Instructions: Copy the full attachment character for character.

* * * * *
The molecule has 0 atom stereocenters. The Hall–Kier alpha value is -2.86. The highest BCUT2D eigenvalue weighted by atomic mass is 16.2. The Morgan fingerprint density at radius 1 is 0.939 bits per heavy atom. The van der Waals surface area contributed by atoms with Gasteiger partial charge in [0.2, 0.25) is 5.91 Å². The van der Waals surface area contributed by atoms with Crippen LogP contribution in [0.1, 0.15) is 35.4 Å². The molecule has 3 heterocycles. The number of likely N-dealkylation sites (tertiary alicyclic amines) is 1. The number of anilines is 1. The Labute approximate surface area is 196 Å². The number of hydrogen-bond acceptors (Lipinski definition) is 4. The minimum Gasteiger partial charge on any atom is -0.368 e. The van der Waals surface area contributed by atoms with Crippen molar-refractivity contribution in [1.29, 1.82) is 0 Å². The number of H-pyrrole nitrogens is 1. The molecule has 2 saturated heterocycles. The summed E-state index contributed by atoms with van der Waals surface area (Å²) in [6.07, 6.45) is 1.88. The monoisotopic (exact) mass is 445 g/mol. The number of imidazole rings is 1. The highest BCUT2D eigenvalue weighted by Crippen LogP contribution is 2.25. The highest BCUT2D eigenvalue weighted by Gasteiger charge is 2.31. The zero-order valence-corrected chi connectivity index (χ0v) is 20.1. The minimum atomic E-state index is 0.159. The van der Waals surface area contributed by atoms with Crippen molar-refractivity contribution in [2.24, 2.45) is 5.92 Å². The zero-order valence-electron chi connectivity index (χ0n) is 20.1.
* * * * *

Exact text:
The molecule has 0 atom stereocenters. The Hall–Kier alpha value is -2.86. The highest BCUT2D eigenvalue weighted by atomic mass is 16.2. The Morgan fingerprint density at radius 1 is 0.939 bits per heavy atom. The van der Waals surface area contributed by atoms with Gasteiger partial charge in [0.2, 0.25) is 5.91 Å². The van der Waals surface area contributed by atoms with Crippen LogP contribution in [0.1, 0.15) is 35.4 Å². The molecule has 3 heterocycles. The number of likely N-dealkylation sites (tertiary alicyclic amines) is 1. The number of anilines is 1. The Labute approximate surface area is 196 Å². The number of hydrogen-bond acceptors (Lipinski definition) is 4. The minimum Gasteiger partial charge on any atom is -0.368 e. The van der Waals surface area contributed by atoms with Crippen molar-refractivity contribution in [1.29, 1.82) is 0 Å². The number of H-pyrrole nitrogens is 1. The molecule has 2 saturated heterocycles. The summed E-state index contributed by atoms with van der Waals surface area (Å²) in [6.07, 6.45) is 1.88. The monoisotopic (exact) mass is 445 g/mol. The number of imidazole rings is 1. The highest BCUT2D eigenvalue weighted by Crippen LogP contribution is 2.25. The highest BCUT2D eigenvalue weighted by Gasteiger charge is 2.31. The zero-order valence-corrected chi connectivity index (χ0v) is 20.1. The minimum atomic E-state index is 0.159. The van der Waals surface area contributed by atoms with Crippen molar-refractivity contribution in [2.24, 2.45) is 5.92 Å². The zero-order valence-electron chi connectivity index (χ0n) is 20.1.